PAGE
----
Are liberals taking over sports coverage, too? Increasingly, that’s the way it feels. And it’s not just because Keith Olbermann is back at ESPN.
In just the last year or so, sports has been dominated by stories about NBA player Jason Collins coming out as gay, the Miami Dolphins “bullying” scandal, debates over whether or not “Redskins” is a racial slur (with some outlets refusing to even use the name), and worries over the NFL’s “concussion crisis.”
The increased politicization of sports was probably the first sign. More and more, it seems, the behind-the-scenes soap opera has overshadowed what’s happening between the lines.
And as was the case with Bob Costas’ gun control rant earlier this year — or ESPN commentator Kevin Blackstone’s recent reference to the national anthem as a “war anthem” — many sports commentators are coming down decidedly on the side of political correctness (the flouting of which forced Rush Limbaugh to resign from ESPN a decade ago), away from overt patriotism and pro-American symbolism, and toward using sports to advance progressive social engineering goals.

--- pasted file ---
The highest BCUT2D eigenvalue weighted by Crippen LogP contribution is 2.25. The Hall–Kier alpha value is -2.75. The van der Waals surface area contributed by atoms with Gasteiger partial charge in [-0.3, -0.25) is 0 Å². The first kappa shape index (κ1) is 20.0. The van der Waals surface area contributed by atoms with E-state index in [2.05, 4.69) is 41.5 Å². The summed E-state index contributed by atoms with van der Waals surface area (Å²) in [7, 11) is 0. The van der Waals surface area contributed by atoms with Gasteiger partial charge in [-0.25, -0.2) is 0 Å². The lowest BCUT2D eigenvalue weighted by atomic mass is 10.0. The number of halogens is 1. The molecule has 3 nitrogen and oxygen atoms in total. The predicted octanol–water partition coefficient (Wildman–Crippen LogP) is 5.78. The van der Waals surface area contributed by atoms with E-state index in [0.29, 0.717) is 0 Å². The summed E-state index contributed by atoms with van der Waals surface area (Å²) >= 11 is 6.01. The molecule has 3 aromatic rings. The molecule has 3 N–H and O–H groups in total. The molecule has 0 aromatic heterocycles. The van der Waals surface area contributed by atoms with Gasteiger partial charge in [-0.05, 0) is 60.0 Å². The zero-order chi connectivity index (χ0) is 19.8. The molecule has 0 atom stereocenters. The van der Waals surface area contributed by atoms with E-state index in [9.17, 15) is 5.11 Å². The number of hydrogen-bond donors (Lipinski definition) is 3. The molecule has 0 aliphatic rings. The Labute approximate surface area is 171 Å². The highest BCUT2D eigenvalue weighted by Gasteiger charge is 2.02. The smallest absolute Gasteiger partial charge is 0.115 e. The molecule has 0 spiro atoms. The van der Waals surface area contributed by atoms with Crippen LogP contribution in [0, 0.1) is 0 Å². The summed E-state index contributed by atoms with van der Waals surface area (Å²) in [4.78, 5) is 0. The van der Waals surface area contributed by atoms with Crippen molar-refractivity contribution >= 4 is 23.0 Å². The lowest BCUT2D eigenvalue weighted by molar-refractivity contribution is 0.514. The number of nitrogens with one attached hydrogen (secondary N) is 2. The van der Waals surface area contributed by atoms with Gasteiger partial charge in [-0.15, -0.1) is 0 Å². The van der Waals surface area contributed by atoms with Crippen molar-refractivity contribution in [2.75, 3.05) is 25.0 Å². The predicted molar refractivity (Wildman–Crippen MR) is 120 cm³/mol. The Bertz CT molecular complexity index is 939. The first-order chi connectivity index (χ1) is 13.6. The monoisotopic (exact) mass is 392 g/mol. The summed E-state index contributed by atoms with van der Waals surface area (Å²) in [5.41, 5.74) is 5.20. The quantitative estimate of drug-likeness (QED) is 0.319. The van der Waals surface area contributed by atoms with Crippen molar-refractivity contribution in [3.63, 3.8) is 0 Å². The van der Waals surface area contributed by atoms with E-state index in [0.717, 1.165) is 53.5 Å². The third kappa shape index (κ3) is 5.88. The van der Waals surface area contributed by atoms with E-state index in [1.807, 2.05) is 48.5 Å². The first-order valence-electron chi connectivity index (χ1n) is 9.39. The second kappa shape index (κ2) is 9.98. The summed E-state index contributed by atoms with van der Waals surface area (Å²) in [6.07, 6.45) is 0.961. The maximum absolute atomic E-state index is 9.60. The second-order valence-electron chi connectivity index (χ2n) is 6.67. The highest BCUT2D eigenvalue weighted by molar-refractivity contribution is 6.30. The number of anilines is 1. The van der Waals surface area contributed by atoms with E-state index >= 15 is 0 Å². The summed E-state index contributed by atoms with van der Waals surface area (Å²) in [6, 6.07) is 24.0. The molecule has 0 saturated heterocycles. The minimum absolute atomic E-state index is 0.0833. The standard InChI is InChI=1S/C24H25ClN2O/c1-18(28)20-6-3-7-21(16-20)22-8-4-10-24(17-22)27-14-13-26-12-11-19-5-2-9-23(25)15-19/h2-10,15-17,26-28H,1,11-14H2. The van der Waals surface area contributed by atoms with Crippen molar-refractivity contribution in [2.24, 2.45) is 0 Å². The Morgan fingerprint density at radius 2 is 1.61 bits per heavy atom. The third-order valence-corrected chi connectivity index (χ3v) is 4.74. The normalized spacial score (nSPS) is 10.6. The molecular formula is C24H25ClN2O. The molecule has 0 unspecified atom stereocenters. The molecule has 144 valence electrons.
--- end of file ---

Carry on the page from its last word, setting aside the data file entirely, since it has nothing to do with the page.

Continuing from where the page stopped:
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“It’s funny to listen to sports commentators on the radio who have clearly been brought up through public schools and state university journalism programs talk about class and race and gender like a sociology major from Smith or Denison,” says R.J. Moeller, a conservative who also writes about sports and culture. “They hate any strong male coaches. They hate any sort of patriotism associated with the sport. They’re treating sports and holding what goes on in locker rooms to the same standard they would a diversity and social justice mediation seminar on Google’s campus.”
And if conservatives are upset about this, it may be because this is all they have left. Progressives have long owned Hollywood, and (except maybe for Nashville) most of the popular music industry. Sports were perhaps the bastion for conservative entertainment — the final refuge for the patriotic, beer-guzzling, macho male who just wants to forget about his day job and watch a game — without hearing a lecture. Those days may be over.